Everyone in the political world is trying to figure out who is going to win on Election Day, so what better to whet your appetite than some data from states about early voting.
This material comes from a professor at George Mason University in Virginia who specializes in early voting, as Dr. Michael McDonald runs a web site that posts early voting data, some of which includes a breakdown by party of who is voting.
For example in Florida, almost 800,000 votes are already in, and when you look at the party breakdown, you see that 52.8% of the ballots are in from Republicans to 33.7% for Democrats.
I don't have to be a rocket scientist to realize that GOP votes are coming in at a 19% higher clip than the Democrats in Florida.
Go back two years, when the Democrats did very well in Florida with Barack Obama at the top of the ballot, and you will see that Democrats had an 8% edge in early voting in the Sunshine State.
So if the current numbers hold on, then the GOP would have a 27-point swing in their favor in early voting numbers.
Does that sound like something we've been calling the "enthusiasm gap?"
Granted, just because one party votes doesn't mean that party is getting all those votes. But McDonald says it's not too far off.
"People who self-identify with a particular party, who register with a particular party, are much more likely to vote for that party," McDonald said in an interview.
"It gives you some clues, but of course, it's not a definitive end-all to what the election outcome is going to be," he added.
Some states don't publicly post such data, so McDonald has been able to figure out a number of ways to get access to it, like in Georgia, which has had over 300,000 votes come in so far via early voting and absentee.
Other states publish a bevy of information, like California, which makes you wish they just ran a scoreboard of all votes every day, so we could watch this dern election like a football scoreboard for a full month.
As for some data from key states, Republicans are doing well in Colorado, where 41.8% of early votes have come in from the GOP, versus 36.5% for Democrats and 21% for Independents.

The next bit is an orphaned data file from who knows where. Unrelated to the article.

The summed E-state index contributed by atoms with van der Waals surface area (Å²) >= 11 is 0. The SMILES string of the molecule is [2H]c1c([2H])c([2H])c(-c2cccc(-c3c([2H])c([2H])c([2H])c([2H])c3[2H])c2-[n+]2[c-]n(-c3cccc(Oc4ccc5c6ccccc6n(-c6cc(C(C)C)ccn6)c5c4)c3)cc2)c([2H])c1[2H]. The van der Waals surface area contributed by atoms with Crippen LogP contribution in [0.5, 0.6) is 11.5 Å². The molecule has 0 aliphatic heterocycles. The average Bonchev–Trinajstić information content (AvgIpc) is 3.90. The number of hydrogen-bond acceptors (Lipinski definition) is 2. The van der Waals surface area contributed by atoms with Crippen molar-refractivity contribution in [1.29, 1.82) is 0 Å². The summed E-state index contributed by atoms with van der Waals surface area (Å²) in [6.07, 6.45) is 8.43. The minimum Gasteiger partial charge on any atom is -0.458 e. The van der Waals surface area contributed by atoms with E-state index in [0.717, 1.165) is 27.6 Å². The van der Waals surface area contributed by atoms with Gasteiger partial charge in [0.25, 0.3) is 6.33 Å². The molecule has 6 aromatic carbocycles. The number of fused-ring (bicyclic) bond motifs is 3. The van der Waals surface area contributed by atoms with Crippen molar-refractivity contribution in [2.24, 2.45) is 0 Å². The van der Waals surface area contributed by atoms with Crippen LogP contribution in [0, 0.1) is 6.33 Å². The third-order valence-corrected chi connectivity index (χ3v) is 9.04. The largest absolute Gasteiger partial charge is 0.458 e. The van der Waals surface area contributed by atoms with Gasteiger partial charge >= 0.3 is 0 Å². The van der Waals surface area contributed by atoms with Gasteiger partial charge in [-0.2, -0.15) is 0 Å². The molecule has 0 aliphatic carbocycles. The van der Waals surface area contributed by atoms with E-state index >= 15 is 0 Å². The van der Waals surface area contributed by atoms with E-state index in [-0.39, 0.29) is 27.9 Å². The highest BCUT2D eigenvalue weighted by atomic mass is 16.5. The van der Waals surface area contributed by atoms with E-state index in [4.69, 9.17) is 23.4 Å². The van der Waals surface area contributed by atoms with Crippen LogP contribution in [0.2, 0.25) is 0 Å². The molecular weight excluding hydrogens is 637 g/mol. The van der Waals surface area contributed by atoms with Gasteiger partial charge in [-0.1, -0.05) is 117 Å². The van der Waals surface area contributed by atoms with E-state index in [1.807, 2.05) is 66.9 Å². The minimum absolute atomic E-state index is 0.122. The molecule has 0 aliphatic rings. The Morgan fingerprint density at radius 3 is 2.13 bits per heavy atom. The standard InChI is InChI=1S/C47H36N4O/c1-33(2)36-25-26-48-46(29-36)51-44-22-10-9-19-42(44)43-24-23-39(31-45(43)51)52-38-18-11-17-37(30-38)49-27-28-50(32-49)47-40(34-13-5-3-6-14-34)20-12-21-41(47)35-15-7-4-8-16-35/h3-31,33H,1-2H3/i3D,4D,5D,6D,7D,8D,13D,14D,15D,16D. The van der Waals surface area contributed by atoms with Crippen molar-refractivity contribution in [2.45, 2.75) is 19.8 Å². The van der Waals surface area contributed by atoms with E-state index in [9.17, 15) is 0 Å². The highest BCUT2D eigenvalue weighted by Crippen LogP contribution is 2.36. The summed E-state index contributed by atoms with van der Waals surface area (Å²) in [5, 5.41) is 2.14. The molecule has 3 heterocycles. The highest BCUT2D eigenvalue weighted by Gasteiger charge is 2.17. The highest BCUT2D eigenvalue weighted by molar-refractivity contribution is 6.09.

Compare that to 2008, when Democrats had 37.7% of the early votes, Republicans had 35.9% and Independents were at 26.4%.
In Nevada, where Sen. Harry Reid (D-NV) is fighting hard against Republican Sharron Angle, Republicans have 42.5% of the early votes to 42.4% for Democrats, with Independents at 15%.
In that state, there are two big counties, Clark County, which includes Las Vegas, and Washoe County, which is where Reno is located.
In Clark County, Democrats have the edge in early votes at 46.5% to 37.8% for the GOP. In 2008, the spread was 52-30% for the Dems.
In Washoe County, Republicans have the edge in early votes at 46.2% to 40% for the Democrats. In 2008, Democrats had the edge in early votes from Washoe County, 47.1-35.3%.
As for bright spots for Democrats, in Iowa they have a 45.9-38.1% edge in early votes.
And in Ohio, while there are not numbers broken down by party affiliation, big numbers of votes are already in from two Democratic strongholds, Cuyahoga County around Cleveland and Franklin County around Columbus.
Put this site on your favorites and keep checking it over the next eight days. I love stats, and this is a good one:
http://is.gd/ggOOv Everyone in the political world is trying to figure out who is going to win on Election Day, so what better to whet your appetite than some data from states about early voting. This material comes from a professor at George Mason University in Virginia who specializes in early voting, ...